Shopping for garden seeds can present challenges for new gardeners. You may have started getting piles of garden seed catalogs. You may have also attempted to go shopping for garden seeds at your local garden center or supermarket. The different seed types may have caused confusion or overwhelm. This post will help you understand some of the terms you’ve read (GMO, hybrid, heirloom, and organic), hopefully put you at ease, and possibly help you save some money.
The Different Types of Garden Seeds
GMO stands for genetically modified organism. I’m talking about these types first because some new gardeners are afraid of accidentally purchasing these kinds of seeds. There’s no need to worry because it’s highly unlikely you’ll ever accidentally purchase them. GMO seeds are for mass production farming, come in large sacks, and are very expensive. You won’t see these in grocery stores, garden centers or garden catalogs. If you do see the word “non-GMO” on a seeds packet, they are either trying to put your mind at ease or trying to hike up the price. Shop around and be sure you’re not paying too much for seeds just because they included the word “non-GMO” on their packaging.
Organic Garden Seeds
I’m a big fan of organic gardening but don’t be fooled by the word “organic” on a seed package. All it means is that the plants that the seeds came from were grown organically and are compliant with USDA organic standards. Organic gardening is about the style and approach you use when taking care of your garden and raising your plants, not the type of seeds they are. Also, just because the word “organic” is on the packet doesn’t mean they are heirloom or hybrid. Sometimes the word “organic” is used to increase the price of the product and may not have anything to do with the quality of the product. Again, shop around and don’t get fooled by catch phrases.
Related: The Benefits of Organic Gardening
Heirloom Garden Seeds
The next type of garden seed you’ll find in catalogs and garden centers is heirloom. Heirloom seeds get their name because they’ve been around for many years (50-75 years or more). They’re open pollinated and have proven themselves. Because they’re open pollinated, the seed that comes from this plant will produce the same exact plant going forward. In other words, you can buy one packet of heirloom seeds, grow plants from them, collect the seeds and you can replant over and over again without ever having to buy another packet. Your plants will be predictable and you’ll also save money. To learn about the many other benefits of heirloom seeds, visit Mother Earth News.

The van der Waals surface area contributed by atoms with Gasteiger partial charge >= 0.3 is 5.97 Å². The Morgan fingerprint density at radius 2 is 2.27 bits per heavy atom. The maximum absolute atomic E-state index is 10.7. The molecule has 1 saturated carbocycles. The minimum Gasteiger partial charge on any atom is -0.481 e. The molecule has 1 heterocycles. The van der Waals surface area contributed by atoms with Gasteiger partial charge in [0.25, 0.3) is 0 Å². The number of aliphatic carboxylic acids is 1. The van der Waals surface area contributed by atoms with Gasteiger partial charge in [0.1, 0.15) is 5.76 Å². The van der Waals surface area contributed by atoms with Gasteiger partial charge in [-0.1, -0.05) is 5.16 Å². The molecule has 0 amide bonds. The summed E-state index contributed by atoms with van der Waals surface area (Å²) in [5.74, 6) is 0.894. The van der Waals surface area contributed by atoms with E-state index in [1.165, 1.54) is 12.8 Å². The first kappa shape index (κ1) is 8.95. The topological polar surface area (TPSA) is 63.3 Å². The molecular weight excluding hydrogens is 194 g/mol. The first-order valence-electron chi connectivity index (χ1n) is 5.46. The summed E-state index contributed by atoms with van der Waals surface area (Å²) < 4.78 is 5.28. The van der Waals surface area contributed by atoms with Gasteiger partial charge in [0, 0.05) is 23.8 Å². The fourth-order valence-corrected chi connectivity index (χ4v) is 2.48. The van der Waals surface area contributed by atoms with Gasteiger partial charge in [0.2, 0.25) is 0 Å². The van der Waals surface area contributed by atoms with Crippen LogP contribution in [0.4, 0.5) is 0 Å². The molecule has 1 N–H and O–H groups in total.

Hybrid Garden Seeds
The 4th type of garden seeds is hybrid. Sometimes nature creates hybrids, but often plant breeders create them. Hybrid plants are the product of two different types of plants which have desired traits. For example, one breed of plant might be tolerant to certain disease while another breed will grow well in hot climates. A plant breeder could cross breed these two plants so that the result will be a brand new plant with both of these traits. One of the differences between a hybrid and an heirloom seed is that the seed from a hybrid plant will not necessarily produce the same plant. If you want the same exact hybrid plant, you’ll have to buy the same seed packet over and over again. This will cost you money.
I hope this clears up some of the differences amongst garden seeds. Many organic gardeners prefer heirloom seeds, not only because you can save the seeds, but because of their great taste and low cost. Let us know what kinds of garden seeds you use and why you prefer them.